Attracting Female Talent in Technology

Five steps to promote tech to more women

Women equate for a little over half of the U.S. population and represent 56 percent of the U.S. workforce.

Why, then, do women hold only 26 percent of technology jobs in this country?

Some experts think the gap starts in grade school, where gender stereotypes have historically been pushed. A classic stereotype is boys are better at math and science, while girls are better at language arts.

Obviously this is not true.

Still, these falsehoods can have an impact on the degrees women wish to pursue.

Data from the National Center for Women and Information Technology found that only 19 percent of computer science degree recipients were women in 2017.

Women who do choose to pursue a career in technology often face gender bias from pay disparities to job descriptions that aren’t gender neutral. (In fact, the gender pay-gap in technology is above the national average.)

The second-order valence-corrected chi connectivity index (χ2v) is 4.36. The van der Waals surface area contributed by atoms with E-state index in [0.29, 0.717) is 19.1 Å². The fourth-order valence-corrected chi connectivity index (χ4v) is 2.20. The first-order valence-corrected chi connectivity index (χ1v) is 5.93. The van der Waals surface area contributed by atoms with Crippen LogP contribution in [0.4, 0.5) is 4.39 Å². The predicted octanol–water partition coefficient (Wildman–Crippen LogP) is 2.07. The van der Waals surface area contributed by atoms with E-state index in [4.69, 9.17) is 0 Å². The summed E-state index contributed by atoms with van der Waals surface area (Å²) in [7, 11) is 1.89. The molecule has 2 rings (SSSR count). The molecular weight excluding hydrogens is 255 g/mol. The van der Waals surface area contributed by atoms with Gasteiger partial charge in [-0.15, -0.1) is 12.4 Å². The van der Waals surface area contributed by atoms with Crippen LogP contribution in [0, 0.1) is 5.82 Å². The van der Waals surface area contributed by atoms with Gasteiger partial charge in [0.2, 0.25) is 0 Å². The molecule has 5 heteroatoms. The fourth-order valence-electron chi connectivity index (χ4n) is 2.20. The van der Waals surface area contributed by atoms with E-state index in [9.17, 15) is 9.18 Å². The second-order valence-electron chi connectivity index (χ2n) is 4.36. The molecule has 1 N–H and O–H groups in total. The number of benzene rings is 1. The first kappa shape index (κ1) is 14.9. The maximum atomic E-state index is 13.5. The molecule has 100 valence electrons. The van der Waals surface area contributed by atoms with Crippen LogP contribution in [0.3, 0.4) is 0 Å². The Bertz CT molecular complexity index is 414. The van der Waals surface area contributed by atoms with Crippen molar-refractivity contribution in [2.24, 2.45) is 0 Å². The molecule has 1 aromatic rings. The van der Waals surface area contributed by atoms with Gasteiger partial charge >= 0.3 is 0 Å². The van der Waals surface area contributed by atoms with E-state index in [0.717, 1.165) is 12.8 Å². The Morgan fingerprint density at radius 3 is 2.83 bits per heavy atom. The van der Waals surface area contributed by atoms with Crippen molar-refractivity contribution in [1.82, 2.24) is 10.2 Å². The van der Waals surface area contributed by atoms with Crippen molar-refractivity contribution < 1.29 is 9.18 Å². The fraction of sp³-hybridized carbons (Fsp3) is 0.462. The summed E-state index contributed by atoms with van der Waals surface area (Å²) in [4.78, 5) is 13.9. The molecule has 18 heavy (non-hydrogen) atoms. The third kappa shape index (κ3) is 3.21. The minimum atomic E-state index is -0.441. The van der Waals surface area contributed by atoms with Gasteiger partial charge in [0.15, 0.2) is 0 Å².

Still, things are getting better for women in the overall workforce.

Women now hold 20 percent of seats on corporate boards for publicly traded companies and the female pay gap has shrunk 2.7 percent from three years ago.

Many firms, including TalaTek are paving the way for women by promoting a culture of equality.

TalaTek believes this is critical, given a potential cybersecurity worker shortfall the country might soon face.

The following are steps that can be taken to promote tech to more women:

  1. Increase STEM funding in schools
  2. Provide competitive internships
  3. Minimize gender bias in job descriptions
  4. Encourage mentorship programs
  5. Pay women equally

TalaTek is hiring. More information can be found here.

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